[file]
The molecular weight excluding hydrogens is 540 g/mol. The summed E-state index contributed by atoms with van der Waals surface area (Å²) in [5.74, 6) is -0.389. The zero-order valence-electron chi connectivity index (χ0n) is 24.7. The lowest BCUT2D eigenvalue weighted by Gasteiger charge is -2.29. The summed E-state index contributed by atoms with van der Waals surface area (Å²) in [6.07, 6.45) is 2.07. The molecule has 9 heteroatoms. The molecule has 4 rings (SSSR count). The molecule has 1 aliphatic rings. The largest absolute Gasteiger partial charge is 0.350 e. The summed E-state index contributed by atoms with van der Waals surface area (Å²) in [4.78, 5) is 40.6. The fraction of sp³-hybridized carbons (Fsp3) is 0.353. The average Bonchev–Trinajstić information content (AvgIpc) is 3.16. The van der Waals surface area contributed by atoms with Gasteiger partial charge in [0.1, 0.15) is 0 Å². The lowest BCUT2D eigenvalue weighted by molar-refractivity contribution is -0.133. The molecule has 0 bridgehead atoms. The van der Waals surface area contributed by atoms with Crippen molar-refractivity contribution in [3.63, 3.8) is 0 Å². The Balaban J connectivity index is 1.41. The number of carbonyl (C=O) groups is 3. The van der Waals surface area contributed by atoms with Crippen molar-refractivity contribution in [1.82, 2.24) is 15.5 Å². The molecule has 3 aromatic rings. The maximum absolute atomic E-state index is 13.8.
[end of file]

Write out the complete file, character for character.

The molecular weight excluding hydrogens is 540 g/mol. The summed E-state index contributed by atoms with van der Waals surface area (Å²) in [5.74, 6) is -0.389. The zero-order valence-electron chi connectivity index (χ0n) is 24.7. The lowest BCUT2D eigenvalue weighted by Gasteiger charge is -2.29. The summed E-state index contributed by atoms with van der Waals surface area (Å²) in [6.07, 6.45) is 2.07. The molecule has 9 heteroatoms. The molecule has 4 rings (SSSR count). The molecule has 1 aliphatic rings. The largest absolute Gasteiger partial charge is 0.350 e. The summed E-state index contributed by atoms with van der Waals surface area (Å²) in [4.78, 5) is 40.6. The fraction of sp³-hybridized carbons (Fsp3) is 0.353. The average Bonchev–Trinajstić information content (AvgIpc) is 3.16. The van der Waals surface area contributed by atoms with Gasteiger partial charge in [0.1, 0.15) is 0 Å². The lowest BCUT2D eigenvalue weighted by molar-refractivity contribution is -0.133. The molecule has 0 bridgehead atoms. The van der Waals surface area contributed by atoms with Crippen molar-refractivity contribution in [3.63, 3.8) is 0 Å². The Balaban J connectivity index is 1.41. The number of carbonyl (C=O) groups is 3. The van der Waals surface area contributed by atoms with Crippen molar-refractivity contribution in [1.82, 2.24) is 15.5 Å². The molecule has 3 aromatic rings. The maximum absolute atomic E-state index is 13.8.